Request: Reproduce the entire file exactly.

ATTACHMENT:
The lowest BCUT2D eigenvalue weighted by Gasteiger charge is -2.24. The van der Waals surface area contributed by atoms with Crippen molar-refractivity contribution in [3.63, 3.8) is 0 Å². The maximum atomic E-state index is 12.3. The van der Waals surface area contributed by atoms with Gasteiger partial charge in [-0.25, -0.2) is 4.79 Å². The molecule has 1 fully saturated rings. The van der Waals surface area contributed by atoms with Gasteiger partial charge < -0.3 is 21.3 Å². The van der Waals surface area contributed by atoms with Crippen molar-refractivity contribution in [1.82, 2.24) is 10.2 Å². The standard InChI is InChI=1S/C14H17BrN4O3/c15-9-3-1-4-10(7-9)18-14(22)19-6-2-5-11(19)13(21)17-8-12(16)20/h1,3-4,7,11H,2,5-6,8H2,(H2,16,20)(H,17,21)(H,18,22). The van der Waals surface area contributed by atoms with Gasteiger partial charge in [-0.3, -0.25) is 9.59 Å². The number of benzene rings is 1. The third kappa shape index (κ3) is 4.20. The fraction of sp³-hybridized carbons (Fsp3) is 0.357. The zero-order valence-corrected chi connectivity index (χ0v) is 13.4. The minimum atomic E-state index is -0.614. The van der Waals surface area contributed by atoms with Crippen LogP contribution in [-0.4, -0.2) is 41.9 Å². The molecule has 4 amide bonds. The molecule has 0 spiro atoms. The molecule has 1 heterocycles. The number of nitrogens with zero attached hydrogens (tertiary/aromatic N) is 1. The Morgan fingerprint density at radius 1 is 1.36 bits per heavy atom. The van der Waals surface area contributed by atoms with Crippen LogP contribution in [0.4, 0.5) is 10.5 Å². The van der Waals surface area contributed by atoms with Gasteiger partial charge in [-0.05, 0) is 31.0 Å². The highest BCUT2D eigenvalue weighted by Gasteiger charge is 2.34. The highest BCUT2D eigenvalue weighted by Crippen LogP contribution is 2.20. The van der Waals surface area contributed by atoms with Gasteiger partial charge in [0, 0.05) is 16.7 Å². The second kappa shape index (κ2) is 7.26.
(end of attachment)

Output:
The lowest BCUT2D eigenvalue weighted by Gasteiger charge is -2.24. The van der Waals surface area contributed by atoms with Crippen molar-refractivity contribution in [3.63, 3.8) is 0 Å². The maximum atomic E-state index is 12.3. The van der Waals surface area contributed by atoms with Gasteiger partial charge in [-0.25, -0.2) is 4.79 Å². The molecule has 1 fully saturated rings. The van der Waals surface area contributed by atoms with Gasteiger partial charge < -0.3 is 21.3 Å². The van der Waals surface area contributed by atoms with Crippen molar-refractivity contribution in [1.82, 2.24) is 10.2 Å². The standard InChI is InChI=1S/C14H17BrN4O3/c15-9-3-1-4-10(7-9)18-14(22)19-6-2-5-11(19)13(21)17-8-12(16)20/h1,3-4,7,11H,2,5-6,8H2,(H2,16,20)(H,17,21)(H,18,22). The van der Waals surface area contributed by atoms with Gasteiger partial charge in [-0.3, -0.25) is 9.59 Å². The number of benzene rings is 1. The third kappa shape index (κ3) is 4.20. The fraction of sp³-hybridized carbons (Fsp3) is 0.357. The zero-order valence-corrected chi connectivity index (χ0v) is 13.4. The minimum atomic E-state index is -0.614. The van der Waals surface area contributed by atoms with Crippen LogP contribution in [-0.4, -0.2) is 41.9 Å². The molecule has 4 amide bonds. The molecule has 0 spiro atoms. The molecule has 1 heterocycles. The number of nitrogens with zero attached hydrogens (tertiary/aromatic N) is 1. The Morgan fingerprint density at radius 1 is 1.36 bits per heavy atom. The van der Waals surface area contributed by atoms with Crippen LogP contribution in [0.4, 0.5) is 10.5 Å². The van der Waals surface area contributed by atoms with Gasteiger partial charge in [-0.05, 0) is 31.0 Å². The highest BCUT2D eigenvalue weighted by Gasteiger charge is 2.34. The highest BCUT2D eigenvalue weighted by Crippen LogP contribution is 2.20. The van der Waals surface area contributed by atoms with Gasteiger partial charge in [0, 0.05) is 16.7 Å². The second kappa shape index (κ2) is 7.26.